Premier Doug Ford’s government will announce its new plan for lifting more Ontario COVID-19 public health restrictions next week.
The easing of pandemic measures will include ending capacity limits in all locations where proof-of-vaccination requirements are in place, such as restaurants, bars and gyms, a senior official in Mr. Ford’s government said Wednesday.
The official provided information about the government’s plans on the condition of anonymity.
Ontario has been at Step 3 of what the government calls its “Roadmap to Reopen” since mid-July. The official said it’s now time to unveil a “revised pandemic plan” that takes into account the province’s success in getting the population vaccinated against COVID-19, while also keeping a lid on the highly contagious delta variant of the coronavirus.
“We owe people a clear plan to exit the roadmap,” the official said in an interview. “The work began months ago, we are finalizing the plan now and we expect to release it late next week.”
The Ontario government will not lift all public health measures and “pretend the pandemic is over,” said the official, noting that indoor-masking requirements will remain in place.
However, the plan will signal when physical distancing and capacity limits can be lifted in settings where proof of vaccination is not required, such as places of worship, the official said.
The plan will also indicate conditions that would prompt the government to reimpose restrictions, on a targeted and local basis, should any significant spike in new infections emerge.
The official declined to state which day next week the plan will be announced, nor to give a specific date of when the relaxed measures will take effect. The government has previously said Ontario’s digital proof-of-vaccination app will launch on Oct. 22, which is Friday of next week.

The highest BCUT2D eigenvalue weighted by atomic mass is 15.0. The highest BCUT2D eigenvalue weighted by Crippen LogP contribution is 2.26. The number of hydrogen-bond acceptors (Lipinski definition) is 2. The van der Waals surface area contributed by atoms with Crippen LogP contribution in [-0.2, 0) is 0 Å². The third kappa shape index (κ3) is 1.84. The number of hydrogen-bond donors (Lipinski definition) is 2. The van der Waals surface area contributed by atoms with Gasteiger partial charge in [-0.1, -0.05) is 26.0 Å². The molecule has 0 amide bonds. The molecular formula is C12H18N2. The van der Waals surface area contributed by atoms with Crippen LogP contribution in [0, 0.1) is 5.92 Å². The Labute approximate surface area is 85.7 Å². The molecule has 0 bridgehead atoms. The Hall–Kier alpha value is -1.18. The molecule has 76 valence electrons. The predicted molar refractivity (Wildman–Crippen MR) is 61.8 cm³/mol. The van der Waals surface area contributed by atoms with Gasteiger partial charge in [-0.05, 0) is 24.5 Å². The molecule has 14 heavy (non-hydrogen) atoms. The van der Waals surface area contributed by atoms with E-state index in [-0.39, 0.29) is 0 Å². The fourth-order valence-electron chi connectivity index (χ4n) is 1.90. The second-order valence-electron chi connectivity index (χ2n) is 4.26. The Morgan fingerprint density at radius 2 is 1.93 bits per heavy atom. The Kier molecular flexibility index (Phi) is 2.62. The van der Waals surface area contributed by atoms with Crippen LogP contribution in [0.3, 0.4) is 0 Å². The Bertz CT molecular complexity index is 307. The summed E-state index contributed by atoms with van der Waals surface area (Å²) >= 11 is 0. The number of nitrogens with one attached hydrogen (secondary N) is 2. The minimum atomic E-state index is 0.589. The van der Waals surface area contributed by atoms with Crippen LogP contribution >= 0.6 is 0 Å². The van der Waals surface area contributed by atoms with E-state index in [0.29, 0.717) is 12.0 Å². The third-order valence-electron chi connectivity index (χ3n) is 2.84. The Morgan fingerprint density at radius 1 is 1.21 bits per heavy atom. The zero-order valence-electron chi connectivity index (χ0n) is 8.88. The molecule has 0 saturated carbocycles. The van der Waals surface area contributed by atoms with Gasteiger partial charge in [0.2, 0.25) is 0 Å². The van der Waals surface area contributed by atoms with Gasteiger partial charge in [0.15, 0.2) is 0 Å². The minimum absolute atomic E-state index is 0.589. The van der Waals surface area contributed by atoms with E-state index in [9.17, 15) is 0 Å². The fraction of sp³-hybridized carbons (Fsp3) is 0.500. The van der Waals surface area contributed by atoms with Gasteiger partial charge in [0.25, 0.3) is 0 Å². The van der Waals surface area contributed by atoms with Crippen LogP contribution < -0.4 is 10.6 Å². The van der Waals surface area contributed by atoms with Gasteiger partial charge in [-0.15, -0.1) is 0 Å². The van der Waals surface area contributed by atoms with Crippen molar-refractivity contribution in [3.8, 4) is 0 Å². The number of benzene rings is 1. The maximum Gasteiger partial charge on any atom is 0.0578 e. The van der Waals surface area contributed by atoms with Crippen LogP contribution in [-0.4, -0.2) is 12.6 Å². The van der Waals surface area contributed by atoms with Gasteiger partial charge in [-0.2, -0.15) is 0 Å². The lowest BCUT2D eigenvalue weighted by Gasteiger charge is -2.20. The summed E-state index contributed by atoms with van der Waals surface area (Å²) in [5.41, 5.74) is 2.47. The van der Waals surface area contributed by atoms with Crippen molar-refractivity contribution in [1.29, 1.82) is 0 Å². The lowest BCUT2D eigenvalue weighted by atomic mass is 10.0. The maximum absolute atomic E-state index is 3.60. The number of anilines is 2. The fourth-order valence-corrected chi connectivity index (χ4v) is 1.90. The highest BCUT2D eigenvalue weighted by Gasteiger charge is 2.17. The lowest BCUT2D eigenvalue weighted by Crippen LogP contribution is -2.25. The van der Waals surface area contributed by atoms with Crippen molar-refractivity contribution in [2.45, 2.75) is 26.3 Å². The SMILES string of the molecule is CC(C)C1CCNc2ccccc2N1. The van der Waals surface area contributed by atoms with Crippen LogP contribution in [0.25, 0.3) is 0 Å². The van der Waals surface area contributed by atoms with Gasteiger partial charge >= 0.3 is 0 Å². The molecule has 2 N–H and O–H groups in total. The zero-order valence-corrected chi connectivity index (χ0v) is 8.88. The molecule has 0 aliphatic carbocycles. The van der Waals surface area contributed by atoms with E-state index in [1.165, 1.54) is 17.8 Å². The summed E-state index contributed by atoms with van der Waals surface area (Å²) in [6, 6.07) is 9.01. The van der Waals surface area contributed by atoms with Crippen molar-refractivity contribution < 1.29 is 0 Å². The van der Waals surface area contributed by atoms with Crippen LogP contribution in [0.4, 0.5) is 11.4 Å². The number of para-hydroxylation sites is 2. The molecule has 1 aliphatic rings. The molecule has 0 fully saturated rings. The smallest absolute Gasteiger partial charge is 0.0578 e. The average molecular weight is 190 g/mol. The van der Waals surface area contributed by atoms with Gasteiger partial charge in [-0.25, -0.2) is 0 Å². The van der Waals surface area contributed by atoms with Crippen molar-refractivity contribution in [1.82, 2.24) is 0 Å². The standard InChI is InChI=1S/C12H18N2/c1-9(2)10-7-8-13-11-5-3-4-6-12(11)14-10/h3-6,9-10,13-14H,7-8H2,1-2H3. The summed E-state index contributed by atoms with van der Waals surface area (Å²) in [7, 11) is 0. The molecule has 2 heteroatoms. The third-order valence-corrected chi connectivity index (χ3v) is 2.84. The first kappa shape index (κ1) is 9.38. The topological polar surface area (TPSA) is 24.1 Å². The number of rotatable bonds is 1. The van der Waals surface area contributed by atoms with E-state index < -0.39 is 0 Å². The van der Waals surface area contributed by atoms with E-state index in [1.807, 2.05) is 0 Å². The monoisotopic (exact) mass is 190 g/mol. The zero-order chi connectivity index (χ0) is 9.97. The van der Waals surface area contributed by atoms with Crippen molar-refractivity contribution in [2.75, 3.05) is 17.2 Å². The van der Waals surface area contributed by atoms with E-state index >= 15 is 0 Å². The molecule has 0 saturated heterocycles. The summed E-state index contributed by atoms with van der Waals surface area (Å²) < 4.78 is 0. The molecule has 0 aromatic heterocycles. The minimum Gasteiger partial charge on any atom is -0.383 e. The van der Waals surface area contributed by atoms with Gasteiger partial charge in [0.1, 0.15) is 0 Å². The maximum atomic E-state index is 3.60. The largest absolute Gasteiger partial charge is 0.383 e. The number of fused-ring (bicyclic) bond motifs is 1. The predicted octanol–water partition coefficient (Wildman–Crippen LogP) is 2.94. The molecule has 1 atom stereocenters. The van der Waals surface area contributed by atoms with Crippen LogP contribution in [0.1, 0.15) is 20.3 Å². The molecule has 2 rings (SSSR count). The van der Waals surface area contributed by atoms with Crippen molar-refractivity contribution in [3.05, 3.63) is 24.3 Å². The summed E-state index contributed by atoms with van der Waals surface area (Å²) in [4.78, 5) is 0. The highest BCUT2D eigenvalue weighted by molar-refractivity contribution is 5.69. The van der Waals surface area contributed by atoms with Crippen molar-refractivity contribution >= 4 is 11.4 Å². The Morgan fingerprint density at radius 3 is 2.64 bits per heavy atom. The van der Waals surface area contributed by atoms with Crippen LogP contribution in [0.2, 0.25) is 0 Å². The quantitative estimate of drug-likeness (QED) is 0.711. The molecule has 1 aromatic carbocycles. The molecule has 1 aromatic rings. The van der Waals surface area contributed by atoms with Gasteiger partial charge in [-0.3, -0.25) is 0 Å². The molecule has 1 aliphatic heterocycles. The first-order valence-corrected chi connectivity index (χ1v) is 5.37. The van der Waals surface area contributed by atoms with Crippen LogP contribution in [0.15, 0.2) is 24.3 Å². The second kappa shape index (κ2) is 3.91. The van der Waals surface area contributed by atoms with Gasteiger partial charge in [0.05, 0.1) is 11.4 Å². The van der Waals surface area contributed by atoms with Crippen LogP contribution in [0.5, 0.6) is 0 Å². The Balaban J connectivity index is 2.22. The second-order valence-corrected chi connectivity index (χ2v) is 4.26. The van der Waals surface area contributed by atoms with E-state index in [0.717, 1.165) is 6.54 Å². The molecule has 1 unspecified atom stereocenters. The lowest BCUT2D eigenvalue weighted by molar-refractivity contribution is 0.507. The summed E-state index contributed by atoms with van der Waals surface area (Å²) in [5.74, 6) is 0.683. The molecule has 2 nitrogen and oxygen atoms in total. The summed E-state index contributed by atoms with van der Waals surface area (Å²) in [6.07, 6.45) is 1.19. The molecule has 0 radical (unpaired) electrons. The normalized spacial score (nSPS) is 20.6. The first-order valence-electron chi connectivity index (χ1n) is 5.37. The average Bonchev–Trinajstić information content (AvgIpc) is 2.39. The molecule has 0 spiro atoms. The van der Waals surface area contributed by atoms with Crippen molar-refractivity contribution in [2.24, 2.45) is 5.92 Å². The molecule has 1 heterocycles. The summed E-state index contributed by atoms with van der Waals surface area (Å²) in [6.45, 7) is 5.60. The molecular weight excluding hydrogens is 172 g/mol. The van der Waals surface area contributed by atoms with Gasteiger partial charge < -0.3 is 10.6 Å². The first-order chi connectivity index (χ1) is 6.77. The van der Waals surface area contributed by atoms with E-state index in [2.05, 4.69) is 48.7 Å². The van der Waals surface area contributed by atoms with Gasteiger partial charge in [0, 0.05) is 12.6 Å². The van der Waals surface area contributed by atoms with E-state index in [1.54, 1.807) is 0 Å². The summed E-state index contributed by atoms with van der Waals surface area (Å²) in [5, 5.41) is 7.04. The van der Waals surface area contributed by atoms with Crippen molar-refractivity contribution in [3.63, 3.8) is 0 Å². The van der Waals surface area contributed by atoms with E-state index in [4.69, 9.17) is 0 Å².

News that more restrictions will be lifted comes as Ontario is seeing an average of 500 new cases of COVID-19 daily. That seven-day average figure has trended steadily downward since Sept. 5, despite the resumption of school for the province’s two million elementary and secondary students.
The fact that in-person classes returned without producing a spike in the province’s overall number of cases is one key reason why the government believes the time is right for exiting Step 3 of the roadmap, the official said.
Other key factors are the province’s vaccination rate and little evidence of virus transmission at locations where Ontario’s vaccine-passport system has been in place since Sept. 22.
The latest provincial figures show 83 percent of Ontarians aged 12 and up are fully vaccinated against COVID-19 and another five percent have received one dose of a vaccine.
“We’ve watched and learned lessons from other provinces that moved too quickly to open up,” the official said. “We’re going to continue to be cautious.”
However, the official acknowledges it “was a mistake” for the government to announce the lifting of capacity limits for spectator sports venues, cinemas and theatres, without announcing its plan for restaurants, bars and gyms. That news came late on the Friday afternoon before the long weekend.
The move benefited Ontario’s NHL teams by giving the Toronto Maple Leafs the chance to play their home opener before capacity crowds on Wednesday night, and the Ottawa Senators able to play theirs on Thursday.
But it left restaurant owners seething.
Members of the Ford government and Chief Medical Officer of Health Dr. Kieran Moore had previously indicated that the main goal for Ontario is to avoid further lockdowns and that any future tightening of measures would be tailored toward reining in local outbreaks, to minimize disruption to people’s lives.
The new plan will include guidance about travel and more specifics about when the province will transition the proof-of-vaccination program from mandatory to voluntary, said the official. “Ontarians will have a better idea of what they can expect in the months ahead as we continue to confront COVID-19,” the official added.
The current description of Ontario’s reopening plan on the province’s website indicates that “the majority of public health measures in effect under Step 3 will be lifted” when Ontario moves to the next phase of its pandemic response.
The website says that would include removing capacity limits in all sectors and removing requirements for active screening of patrons and workers.
COVID-19 is linked to the deaths of more than 9,800 people in Ontario since March 2020.
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